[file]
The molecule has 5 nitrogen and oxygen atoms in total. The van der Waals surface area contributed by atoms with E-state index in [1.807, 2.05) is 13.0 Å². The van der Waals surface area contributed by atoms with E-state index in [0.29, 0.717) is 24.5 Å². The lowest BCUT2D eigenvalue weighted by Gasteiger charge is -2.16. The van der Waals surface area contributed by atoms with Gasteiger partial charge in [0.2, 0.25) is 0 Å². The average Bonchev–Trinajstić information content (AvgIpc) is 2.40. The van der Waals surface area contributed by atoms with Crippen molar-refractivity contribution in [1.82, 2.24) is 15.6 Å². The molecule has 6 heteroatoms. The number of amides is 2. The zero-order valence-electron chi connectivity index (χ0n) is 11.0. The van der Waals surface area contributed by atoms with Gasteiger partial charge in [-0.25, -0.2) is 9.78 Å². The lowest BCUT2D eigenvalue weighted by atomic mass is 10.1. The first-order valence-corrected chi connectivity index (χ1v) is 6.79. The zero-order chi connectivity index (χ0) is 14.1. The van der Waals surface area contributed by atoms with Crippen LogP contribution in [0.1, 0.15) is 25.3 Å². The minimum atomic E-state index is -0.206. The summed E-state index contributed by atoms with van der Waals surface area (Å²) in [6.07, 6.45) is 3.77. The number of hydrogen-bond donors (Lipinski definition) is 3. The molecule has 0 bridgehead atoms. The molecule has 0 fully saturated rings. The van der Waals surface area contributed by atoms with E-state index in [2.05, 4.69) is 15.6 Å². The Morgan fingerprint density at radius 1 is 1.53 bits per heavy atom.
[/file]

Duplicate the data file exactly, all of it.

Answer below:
The molecule has 5 nitrogen and oxygen atoms in total. The van der Waals surface area contributed by atoms with E-state index in [1.807, 2.05) is 13.0 Å². The van der Waals surface area contributed by atoms with E-state index in [0.29, 0.717) is 24.5 Å². The lowest BCUT2D eigenvalue weighted by Gasteiger charge is -2.16. The van der Waals surface area contributed by atoms with Gasteiger partial charge in [0.2, 0.25) is 0 Å². The average Bonchev–Trinajstić information content (AvgIpc) is 2.40. The van der Waals surface area contributed by atoms with Crippen molar-refractivity contribution in [1.82, 2.24) is 15.6 Å². The molecule has 6 heteroatoms. The number of amides is 2. The zero-order valence-electron chi connectivity index (χ0n) is 11.0. The van der Waals surface area contributed by atoms with Gasteiger partial charge in [-0.25, -0.2) is 9.78 Å². The lowest BCUT2D eigenvalue weighted by atomic mass is 10.1. The first-order valence-corrected chi connectivity index (χ1v) is 6.79. The zero-order chi connectivity index (χ0) is 14.1. The van der Waals surface area contributed by atoms with Crippen LogP contribution in [0.1, 0.15) is 25.3 Å². The minimum atomic E-state index is -0.206. The summed E-state index contributed by atoms with van der Waals surface area (Å²) in [6.07, 6.45) is 3.77. The number of hydrogen-bond donors (Lipinski definition) is 3. The molecule has 0 bridgehead atoms. The molecule has 0 fully saturated rings. The van der Waals surface area contributed by atoms with E-state index in [2.05, 4.69) is 15.6 Å². The Morgan fingerprint density at radius 1 is 1.53 bits per heavy atom.